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Mar 122012
 

Tying your belt is one of the simplest things a martial artist learns to do. This skill will help you with nothing in real life. I can think of nothing other then your martial art’s belt that you will use the knot you learn, but ironically, any martial art touched by Japanese martial culture ties them pretty much the same.

For a few martial arts, the belt (obi) is used to fight with, but for the rest, its a cheap piece of cotton that mostly says “Dude, I am better then you.”
Of course sensei’s around the world will gasp and mentally round kick me in the head, but lets face it, if it wasn’t to rub the fact that you are higher ranking in someone else’s face, we would all receive a card to keep in our wallets, that way we could identify ourselves in the rare event that someone cared what rank we were and allow us to avoid the deadly sin of hubris (that’s pride for those of you who slept through school).

No matter what your rank, and no matter what your skill, nothing kills your martial arts credibility like tying your belt wrong. Its like writing a wonderfully well reasoned and eloquent paper, no matter how awesome your thought, your point will be dismissed out of hand because you misspelled a word. As a public service to you, I am presenting you with skills that will blow the socks off your martial comrades.

Three different ways to tie your belt!

After the jump

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Dec 292011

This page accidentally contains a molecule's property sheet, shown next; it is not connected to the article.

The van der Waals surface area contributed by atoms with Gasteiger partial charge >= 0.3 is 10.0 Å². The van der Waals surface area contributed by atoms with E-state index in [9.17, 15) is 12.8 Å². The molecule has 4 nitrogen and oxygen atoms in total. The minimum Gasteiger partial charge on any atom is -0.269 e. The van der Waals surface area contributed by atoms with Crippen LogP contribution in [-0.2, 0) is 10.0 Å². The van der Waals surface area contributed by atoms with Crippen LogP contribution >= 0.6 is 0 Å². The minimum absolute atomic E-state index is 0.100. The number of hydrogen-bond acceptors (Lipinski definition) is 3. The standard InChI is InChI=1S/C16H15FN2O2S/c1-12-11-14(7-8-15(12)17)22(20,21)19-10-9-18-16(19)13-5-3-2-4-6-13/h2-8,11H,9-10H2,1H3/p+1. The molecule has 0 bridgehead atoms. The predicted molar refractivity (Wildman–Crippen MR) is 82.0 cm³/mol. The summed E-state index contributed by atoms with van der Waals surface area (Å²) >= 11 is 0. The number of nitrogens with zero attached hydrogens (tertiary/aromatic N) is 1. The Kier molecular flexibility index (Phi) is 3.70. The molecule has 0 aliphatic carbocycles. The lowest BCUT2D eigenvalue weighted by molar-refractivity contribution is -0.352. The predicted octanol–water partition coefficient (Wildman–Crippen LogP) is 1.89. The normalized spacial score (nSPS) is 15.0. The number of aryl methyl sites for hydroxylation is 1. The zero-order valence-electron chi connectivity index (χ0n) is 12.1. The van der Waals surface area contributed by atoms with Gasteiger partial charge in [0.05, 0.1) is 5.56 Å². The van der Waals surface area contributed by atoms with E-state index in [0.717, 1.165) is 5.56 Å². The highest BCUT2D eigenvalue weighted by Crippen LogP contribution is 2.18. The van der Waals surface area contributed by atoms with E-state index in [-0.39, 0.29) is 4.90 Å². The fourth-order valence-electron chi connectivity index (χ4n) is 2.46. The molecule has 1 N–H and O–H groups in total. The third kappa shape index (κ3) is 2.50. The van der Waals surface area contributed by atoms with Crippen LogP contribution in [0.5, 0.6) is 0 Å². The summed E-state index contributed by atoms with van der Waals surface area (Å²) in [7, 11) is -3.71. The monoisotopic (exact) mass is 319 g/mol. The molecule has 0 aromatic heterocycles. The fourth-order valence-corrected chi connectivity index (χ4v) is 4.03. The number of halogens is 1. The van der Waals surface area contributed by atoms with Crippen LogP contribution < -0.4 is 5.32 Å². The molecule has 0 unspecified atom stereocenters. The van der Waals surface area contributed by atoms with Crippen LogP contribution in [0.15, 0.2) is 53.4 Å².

The Internet has done great things for the country. We can send messages anywhere in the world quickly and for free. Pictures of cats doing funny things can now be shared with dizzying speed, and best of all, trash talk among martial arts can reach epic levels.

To illustrate, I have assembled a pie chart for your examination.

Martial arts online

This is based on information I made up on the spot which I have acquired from years of making things up. However, since this was plugged into a pie chart, I insist is stands as undeniable proof misuse of Internet resources by the martial arts. Naturally, this blog belongs in that 4% you see there in red.

Why do I say that martial arts are misusing their bandwidth? It comes down to a joke I heard the other day.

Dude 1: How many martial artists does it take to screw in a light bulb?

Dude 2: I don’t know, how many?

Dude 1: One hundred. One to screw in the light bulb and ninety nine to watch and complain about how under qualified he is.

Dude 2: I don’t get it.

But I did. 86% of the Internet martial arts resources are devoted to talking about how much the martial artists love their own martial art and how bad they think all other martial arts are, and how stupid their followers are. Now I see nothing wrong with this. It is a time honored tradition of martial arts to talk trash about each other, but it used to be confined to the dojo and it used to be couched in flowery respectful language.

Instructor: I visited (fill in the blank martial arts school) today.

Student: How was it.

Instructor: Their teacher was very respectful.

Student: Thats good. How was the class.

Instructor: You know that I have always said to be respectful of other styles, so I don’t want to be disrespectful to theirs, but I could have totally killed everyone there with my eight fingered wing chop of death.